Pharmaceutical companies that are developing compounds in the ACAT inhibitor class will be alarmed at a Phase III trial of Daiichi Sankyo's pactimibe which suggests the drug not only fails to prevent progression of atherosclerotic plaque but also appears to promote, rather than reduce, atherosclerosis.

The results, from ACTIVATE, the first Phase III study of an ACAT inhibitor, were announced yesterday at the American Heart Association annual meeting in Dallas.

Daiichi Sankyo had already announced that the trial was a failure and it had discontinued pactimibe last month.

The ACAT inhibitors are a new class of drug designed to slow or reduce the build-up of plaque in the artery walls (atheroma volume). ACTIVATE examined pactimibe's effects on atheroma volume using intravascular ultrasound. The study was not designed to investigate the drug's effects on patients' risk of death, but there was no difference in the rate of death, heart attack, stroke or other cardiovascular disease endpoints.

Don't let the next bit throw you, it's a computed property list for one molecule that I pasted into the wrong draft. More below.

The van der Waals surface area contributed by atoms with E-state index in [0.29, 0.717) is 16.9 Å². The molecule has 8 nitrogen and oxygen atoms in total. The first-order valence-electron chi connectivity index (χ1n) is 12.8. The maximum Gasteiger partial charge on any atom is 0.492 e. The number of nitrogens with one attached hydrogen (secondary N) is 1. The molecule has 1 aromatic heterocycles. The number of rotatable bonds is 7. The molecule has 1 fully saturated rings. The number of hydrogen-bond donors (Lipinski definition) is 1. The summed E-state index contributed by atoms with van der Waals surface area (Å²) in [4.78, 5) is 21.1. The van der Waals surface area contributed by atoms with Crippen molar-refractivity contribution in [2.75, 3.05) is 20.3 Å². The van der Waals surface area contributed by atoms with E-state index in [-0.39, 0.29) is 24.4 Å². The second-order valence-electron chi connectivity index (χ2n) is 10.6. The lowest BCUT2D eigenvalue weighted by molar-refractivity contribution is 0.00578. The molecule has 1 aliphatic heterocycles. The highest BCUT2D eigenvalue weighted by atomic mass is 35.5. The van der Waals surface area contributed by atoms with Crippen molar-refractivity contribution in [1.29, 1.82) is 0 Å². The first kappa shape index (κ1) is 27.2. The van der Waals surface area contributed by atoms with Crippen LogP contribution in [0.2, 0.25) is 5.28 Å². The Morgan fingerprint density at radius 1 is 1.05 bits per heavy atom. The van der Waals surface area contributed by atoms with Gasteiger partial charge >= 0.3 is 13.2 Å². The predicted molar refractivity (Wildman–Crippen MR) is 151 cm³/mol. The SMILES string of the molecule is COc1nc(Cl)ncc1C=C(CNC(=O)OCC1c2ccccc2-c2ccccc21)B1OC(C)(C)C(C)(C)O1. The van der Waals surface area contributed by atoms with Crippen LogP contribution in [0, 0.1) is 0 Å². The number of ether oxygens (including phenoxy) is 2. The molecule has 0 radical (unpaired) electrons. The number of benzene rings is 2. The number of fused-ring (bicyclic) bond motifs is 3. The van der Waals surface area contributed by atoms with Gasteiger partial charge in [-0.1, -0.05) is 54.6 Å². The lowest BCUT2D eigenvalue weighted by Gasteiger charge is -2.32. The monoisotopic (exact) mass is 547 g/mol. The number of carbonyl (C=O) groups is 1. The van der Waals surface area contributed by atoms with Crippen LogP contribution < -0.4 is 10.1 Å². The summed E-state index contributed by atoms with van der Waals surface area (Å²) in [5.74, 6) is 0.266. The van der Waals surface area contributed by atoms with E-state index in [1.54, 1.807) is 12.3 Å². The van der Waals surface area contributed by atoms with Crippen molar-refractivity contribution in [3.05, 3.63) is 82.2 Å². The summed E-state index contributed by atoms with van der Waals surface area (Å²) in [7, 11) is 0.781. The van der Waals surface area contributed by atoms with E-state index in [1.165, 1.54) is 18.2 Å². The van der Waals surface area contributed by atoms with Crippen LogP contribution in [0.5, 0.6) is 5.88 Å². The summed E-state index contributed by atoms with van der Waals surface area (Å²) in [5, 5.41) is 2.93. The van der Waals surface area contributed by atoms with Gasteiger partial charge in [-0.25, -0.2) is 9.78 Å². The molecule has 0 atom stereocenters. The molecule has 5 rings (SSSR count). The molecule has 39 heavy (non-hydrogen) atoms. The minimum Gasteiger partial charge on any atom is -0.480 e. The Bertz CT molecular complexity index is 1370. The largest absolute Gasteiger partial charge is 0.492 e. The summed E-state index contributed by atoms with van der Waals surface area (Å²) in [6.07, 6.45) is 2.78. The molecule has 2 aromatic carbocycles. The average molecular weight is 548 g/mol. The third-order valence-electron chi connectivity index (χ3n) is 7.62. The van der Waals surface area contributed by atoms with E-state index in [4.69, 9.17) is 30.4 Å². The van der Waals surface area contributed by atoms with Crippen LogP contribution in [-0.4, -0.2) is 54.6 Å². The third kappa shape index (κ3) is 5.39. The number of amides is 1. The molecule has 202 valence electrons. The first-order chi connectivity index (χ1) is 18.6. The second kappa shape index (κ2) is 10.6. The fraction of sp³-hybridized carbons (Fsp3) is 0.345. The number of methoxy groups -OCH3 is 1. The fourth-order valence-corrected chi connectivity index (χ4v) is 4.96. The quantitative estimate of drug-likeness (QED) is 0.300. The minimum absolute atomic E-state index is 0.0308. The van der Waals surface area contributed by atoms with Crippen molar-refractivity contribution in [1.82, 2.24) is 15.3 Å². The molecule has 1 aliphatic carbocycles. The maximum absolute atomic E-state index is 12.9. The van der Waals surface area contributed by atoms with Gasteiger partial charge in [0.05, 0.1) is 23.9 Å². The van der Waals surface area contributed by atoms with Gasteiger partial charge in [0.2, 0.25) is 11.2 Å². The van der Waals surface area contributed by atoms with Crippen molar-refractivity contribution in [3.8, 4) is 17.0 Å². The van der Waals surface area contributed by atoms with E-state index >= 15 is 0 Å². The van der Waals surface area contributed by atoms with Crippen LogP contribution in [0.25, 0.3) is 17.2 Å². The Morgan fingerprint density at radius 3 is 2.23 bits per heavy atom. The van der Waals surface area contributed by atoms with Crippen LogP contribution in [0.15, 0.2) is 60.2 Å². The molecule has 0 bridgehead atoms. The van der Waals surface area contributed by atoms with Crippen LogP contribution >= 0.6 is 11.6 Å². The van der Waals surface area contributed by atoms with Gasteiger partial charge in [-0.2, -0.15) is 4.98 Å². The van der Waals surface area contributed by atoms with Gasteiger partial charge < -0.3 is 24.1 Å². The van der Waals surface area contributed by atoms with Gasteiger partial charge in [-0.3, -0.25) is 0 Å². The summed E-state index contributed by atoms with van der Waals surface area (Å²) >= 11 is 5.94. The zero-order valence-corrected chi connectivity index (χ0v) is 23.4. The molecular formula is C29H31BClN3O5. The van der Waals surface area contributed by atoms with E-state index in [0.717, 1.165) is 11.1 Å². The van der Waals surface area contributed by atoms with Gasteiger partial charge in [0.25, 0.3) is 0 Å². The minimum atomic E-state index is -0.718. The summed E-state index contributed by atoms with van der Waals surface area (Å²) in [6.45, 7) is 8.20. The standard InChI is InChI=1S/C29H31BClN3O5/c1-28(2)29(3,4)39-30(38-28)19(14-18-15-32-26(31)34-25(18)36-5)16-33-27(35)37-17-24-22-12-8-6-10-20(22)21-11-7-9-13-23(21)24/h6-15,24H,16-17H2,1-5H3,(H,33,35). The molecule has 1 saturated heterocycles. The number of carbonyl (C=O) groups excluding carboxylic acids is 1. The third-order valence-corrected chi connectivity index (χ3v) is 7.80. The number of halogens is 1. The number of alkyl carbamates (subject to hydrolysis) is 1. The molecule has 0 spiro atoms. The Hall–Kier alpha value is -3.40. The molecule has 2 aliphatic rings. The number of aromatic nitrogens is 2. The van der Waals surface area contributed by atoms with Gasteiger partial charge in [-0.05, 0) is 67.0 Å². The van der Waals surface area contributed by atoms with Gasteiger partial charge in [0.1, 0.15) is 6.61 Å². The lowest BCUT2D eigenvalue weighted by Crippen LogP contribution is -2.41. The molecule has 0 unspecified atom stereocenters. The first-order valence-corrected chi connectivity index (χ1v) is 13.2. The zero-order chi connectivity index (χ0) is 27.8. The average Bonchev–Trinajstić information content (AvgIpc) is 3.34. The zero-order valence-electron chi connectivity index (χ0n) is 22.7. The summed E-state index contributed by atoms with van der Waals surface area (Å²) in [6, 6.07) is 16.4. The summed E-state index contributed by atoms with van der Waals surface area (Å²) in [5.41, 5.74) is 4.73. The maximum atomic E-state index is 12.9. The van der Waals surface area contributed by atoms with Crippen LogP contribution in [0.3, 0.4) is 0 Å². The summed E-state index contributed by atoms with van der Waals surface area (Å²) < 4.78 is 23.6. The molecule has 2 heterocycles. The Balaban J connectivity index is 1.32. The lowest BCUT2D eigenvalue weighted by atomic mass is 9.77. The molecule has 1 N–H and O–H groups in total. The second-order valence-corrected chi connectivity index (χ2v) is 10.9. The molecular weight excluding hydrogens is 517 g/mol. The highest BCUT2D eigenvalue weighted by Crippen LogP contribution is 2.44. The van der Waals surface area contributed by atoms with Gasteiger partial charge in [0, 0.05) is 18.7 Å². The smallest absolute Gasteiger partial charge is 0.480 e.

ACTIVATE's results will cause disappointment beyond Daiichi Sanyko. There has not been a major new treatment for atherosclerosis since the introduction of statins in 1987, and the ACAT inhibitors seemed promising new options for the two thirds of patients who experience a coronary event despite taking a statin.

It is possible that a different dose of pactimibe or a different ACAT inhibitor might have produced a more positive result in ACTIVATE, but companies will be carefully considering the further development of this class of drug.

Source: Sue Lyon at the AHA in Dallas, USA.